Music – Finsterwald – “Embracing the People”: An Evening with David Helfgot – Culture

Potsdam (dpa/bb) – At first he went on stage a bit awkwardly. Then he looks at the audience, throws waves and winks mischievously – before suddenly his hands fly over the piano keys. Anyone who has experienced Australian pianist David Helfgott knows how great his concerts are. The musician speaks while playing, mumbling something incomprehensible to him – and completely immersed in the world of sounds. About 500 spectators were able to experience it on Friday evening at the all-sold-out Cottbus Film Theater “Weltspiegel” – the penultimate stop for Helfgott on a small farewell tour before the extraordinary 75-year-old pianist made his final appearance on June 17 at the world-famous Carnegie Hall. in New York. The concert was held in the oldest cinema in Brandenburg as part of the Brandenburg Festival.

God help in Lusatia? Not many believed that the world-famous musician had chosen Cottbus of all places and not a city like Berlin as the venue. According to the organizers, the pianist, whose life story was depicted in the Oscar-winning work “Shine – Der Weg in Licht” (1996), decided to choose Cottbus when, among other things, the concert bureau presented him with photos of the old movie theater. Things.

The cinema is dimly lit on a Friday evening. Helfgott received thunderous applause for his interpretations of Bach, Beethoven, and Chopin, among others. He seems to get a little beaten up in his shiny blue silk shirt, and has to battle the cold, but he keeps getting lost in his game on Beckstein’s grand piano. Then he raises his thumb in the direction of the audience and smiles and bows over and over.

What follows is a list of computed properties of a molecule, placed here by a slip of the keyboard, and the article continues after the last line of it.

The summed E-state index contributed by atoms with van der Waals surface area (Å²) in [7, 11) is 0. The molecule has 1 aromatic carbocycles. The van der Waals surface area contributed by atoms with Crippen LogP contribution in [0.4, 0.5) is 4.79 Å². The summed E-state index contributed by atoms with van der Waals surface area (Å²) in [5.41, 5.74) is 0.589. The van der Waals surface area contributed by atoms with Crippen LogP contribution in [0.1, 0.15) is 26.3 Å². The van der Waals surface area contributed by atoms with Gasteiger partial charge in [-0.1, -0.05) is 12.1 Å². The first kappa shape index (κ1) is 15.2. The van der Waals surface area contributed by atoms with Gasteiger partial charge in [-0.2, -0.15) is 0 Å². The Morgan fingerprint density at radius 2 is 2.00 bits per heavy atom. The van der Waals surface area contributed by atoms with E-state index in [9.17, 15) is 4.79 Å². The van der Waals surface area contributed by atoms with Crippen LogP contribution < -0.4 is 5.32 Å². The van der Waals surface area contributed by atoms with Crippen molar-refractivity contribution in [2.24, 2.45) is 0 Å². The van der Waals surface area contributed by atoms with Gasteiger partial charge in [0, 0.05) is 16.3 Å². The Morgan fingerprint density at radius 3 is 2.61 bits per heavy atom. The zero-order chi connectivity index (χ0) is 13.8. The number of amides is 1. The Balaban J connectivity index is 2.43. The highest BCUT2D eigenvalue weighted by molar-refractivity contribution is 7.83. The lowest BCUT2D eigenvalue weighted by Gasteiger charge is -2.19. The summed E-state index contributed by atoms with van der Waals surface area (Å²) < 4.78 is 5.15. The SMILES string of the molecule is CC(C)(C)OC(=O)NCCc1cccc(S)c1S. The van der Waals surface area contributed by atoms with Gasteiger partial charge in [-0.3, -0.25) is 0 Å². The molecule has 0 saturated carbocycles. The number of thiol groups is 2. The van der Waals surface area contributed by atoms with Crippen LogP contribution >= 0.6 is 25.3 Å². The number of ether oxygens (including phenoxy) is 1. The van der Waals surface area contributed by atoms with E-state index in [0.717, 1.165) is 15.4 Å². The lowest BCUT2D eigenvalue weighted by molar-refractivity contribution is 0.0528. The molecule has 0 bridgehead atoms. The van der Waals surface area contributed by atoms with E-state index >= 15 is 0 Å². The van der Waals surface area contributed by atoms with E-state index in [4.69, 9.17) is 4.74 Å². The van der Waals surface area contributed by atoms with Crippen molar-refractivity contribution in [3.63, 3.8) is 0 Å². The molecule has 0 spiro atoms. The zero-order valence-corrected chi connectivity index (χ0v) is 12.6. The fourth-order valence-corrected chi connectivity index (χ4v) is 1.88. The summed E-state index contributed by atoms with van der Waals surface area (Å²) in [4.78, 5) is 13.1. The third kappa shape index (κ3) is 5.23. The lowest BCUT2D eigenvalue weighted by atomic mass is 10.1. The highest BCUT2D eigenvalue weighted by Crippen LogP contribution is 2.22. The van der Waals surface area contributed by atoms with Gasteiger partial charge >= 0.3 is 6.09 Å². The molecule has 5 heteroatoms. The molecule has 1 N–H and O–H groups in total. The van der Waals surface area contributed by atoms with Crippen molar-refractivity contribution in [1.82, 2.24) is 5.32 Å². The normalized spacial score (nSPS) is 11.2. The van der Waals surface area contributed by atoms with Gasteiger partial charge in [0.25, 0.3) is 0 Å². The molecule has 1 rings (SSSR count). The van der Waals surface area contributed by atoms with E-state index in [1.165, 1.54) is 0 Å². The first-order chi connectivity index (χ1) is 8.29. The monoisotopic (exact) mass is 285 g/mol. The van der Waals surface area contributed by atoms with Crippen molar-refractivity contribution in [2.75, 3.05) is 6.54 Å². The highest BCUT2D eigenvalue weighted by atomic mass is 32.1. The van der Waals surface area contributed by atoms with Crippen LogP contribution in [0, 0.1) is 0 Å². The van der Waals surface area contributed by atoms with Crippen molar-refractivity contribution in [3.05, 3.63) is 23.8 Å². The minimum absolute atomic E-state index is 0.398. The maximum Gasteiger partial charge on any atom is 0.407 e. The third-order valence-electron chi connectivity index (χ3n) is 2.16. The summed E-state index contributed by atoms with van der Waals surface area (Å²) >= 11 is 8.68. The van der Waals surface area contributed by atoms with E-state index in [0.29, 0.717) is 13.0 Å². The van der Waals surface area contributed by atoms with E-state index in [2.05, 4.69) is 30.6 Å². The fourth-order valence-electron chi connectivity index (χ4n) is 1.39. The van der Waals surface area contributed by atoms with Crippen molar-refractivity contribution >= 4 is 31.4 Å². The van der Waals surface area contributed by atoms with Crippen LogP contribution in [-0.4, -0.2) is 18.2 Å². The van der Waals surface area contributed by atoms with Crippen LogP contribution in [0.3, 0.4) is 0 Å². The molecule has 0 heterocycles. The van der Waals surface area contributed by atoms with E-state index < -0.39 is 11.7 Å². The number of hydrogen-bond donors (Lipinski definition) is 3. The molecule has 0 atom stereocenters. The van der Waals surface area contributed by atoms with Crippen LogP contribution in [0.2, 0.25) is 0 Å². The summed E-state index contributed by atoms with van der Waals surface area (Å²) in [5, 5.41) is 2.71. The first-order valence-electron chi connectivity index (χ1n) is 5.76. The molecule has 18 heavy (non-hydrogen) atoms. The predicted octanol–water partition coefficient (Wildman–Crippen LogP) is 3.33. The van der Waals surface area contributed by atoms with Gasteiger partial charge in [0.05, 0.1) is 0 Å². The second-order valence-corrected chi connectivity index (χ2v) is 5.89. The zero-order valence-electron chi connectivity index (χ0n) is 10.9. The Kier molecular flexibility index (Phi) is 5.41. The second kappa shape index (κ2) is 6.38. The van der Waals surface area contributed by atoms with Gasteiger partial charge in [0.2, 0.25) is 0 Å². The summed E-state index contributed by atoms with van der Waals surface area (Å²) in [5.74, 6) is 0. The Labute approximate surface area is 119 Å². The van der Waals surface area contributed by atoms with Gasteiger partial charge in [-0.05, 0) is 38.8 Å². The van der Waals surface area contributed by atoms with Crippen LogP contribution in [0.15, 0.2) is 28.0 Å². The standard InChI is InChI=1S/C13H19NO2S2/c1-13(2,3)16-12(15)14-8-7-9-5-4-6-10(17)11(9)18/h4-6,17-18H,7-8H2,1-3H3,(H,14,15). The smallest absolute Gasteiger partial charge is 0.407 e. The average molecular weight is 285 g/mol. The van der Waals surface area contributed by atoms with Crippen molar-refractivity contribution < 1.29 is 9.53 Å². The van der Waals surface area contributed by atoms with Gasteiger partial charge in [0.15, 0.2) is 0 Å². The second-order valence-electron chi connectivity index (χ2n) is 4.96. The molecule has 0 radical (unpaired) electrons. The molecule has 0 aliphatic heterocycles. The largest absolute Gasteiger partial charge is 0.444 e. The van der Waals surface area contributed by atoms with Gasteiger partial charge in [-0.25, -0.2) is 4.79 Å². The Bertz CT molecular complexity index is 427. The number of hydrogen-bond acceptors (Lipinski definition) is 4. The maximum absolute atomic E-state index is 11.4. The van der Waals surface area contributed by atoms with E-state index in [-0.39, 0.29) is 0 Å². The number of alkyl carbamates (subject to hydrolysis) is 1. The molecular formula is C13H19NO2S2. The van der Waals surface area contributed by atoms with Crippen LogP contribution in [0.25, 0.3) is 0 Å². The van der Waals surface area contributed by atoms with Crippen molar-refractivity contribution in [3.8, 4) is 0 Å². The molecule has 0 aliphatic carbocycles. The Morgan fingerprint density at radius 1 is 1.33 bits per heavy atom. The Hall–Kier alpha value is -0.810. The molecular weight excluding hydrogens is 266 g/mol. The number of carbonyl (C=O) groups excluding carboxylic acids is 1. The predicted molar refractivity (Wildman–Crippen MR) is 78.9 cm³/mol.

It is known that the concert pianist sometimes hugs the guests from the front row with childlike joy. Also in Cottbus, he goes to the crowd and shakes several hands. Seated in the front row, Mayor Holger Kelch (CDU) was clearly influenced by the musician’s great love.

“He is indescribable, he casts a spell (…). He embraces people,” says Walter Chernik, describing the great friendliness of the artist. The president of the Brandenburg Festival works, among other things, as a composer, conductor and pianist. As artistic director of the Stuttgart Symphony Orchestra, he organized a European tour for Helfgott. “His piano playing amazed me from the first second,” Chernik enthuses. Helfgott’s music is communication.

The 49-year-old tells how he saw the award-winning film about Helfgott’s life before getting to know him personally. However, he said he already knew “the guy David”.

It is known that the childhood of the Australian was shaped by an ambitious father who recognized his son’s talent early on and then tyrannically encouraged it. He took the teenage Helfgott to England on a scholarship, where he achieved early fame by playing the piano. But the mental injuries he suffered from his strict father and extreme stress in his early childhood and adolescence led to a mental breakdown. As a result, Helfgott had to go through years of clinical treatment. Today’s pianist suffers from a special autism.

Chernik says Helfgott’s wife Gillian, who brought him back to the stage, was significant. I realized that he had to connect with people through his game. For Chernik, “it is this love that radiates towards music and people.” It is not about the technical perfection of the game. It’s been a standard for a long time now. Helfgott revolves around this strength, basic elements, and his expertise in music.

Director Cosima Lange is also among the guests this evening in Cottbus. She portrayed Helfgott in her documentary “Hello I am David! – Eine Reise mit David Helfgott” (2015). In one scene of the movie, Helfgott dances with the director who asks him if he wants to dance alone. Helfgott asks again, “Can you dance alone? Don’t you need other people? Don’t you need each other?”

© dpa-infocom, dpa: 220604-99-545167 / 4

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